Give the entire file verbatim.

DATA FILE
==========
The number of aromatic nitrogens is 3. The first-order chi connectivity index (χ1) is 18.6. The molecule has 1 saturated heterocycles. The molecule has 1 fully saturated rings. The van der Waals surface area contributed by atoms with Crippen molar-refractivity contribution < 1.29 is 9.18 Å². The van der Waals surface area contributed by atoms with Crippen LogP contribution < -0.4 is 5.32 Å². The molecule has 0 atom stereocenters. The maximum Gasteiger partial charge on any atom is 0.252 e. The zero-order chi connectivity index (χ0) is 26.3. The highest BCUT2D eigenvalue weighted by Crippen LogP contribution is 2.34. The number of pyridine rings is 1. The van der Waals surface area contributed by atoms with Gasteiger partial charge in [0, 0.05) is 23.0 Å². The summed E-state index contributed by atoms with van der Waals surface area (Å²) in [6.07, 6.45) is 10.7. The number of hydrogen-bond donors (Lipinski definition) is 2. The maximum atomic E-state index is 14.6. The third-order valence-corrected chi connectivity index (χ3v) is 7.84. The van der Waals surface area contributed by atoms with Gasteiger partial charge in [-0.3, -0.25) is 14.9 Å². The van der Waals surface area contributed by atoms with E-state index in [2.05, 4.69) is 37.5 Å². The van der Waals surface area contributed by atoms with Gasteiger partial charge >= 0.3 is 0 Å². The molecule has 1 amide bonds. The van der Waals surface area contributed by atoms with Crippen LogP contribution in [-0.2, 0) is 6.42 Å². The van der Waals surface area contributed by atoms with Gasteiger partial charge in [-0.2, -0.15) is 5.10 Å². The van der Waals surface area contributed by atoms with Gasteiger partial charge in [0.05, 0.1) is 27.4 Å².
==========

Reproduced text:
The number of aromatic nitrogens is 3. The first-order chi connectivity index (χ1) is 18.6. The molecule has 1 saturated heterocycles. The molecule has 1 fully saturated rings. The van der Waals surface area contributed by atoms with Crippen molar-refractivity contribution < 1.29 is 9.18 Å². The van der Waals surface area contributed by atoms with Crippen LogP contribution < -0.4 is 5.32 Å². The molecule has 0 atom stereocenters. The maximum Gasteiger partial charge on any atom is 0.252 e. The zero-order chi connectivity index (χ0) is 26.3. The highest BCUT2D eigenvalue weighted by Crippen LogP contribution is 2.34. The number of pyridine rings is 1. The van der Waals surface area contributed by atoms with Gasteiger partial charge in [0, 0.05) is 23.0 Å². The summed E-state index contributed by atoms with van der Waals surface area (Å²) in [6.07, 6.45) is 10.7. The number of hydrogen-bond donors (Lipinski definition) is 2. The maximum atomic E-state index is 14.6. The third-order valence-corrected chi connectivity index (χ3v) is 7.84. The van der Waals surface area contributed by atoms with Gasteiger partial charge in [-0.3, -0.25) is 14.9 Å². The van der Waals surface area contributed by atoms with E-state index in [2.05, 4.69) is 37.5 Å². The van der Waals surface area contributed by atoms with Gasteiger partial charge >= 0.3 is 0 Å². The molecule has 1 amide bonds. The van der Waals surface area contributed by atoms with Crippen LogP contribution in [-0.2, 0) is 6.42 Å². The van der Waals surface area contributed by atoms with Gasteiger partial charge in [-0.2, -0.15) is 5.10 Å². The van der Waals surface area contributed by atoms with Gasteiger partial charge in [0.05, 0.1) is 27.4 Å².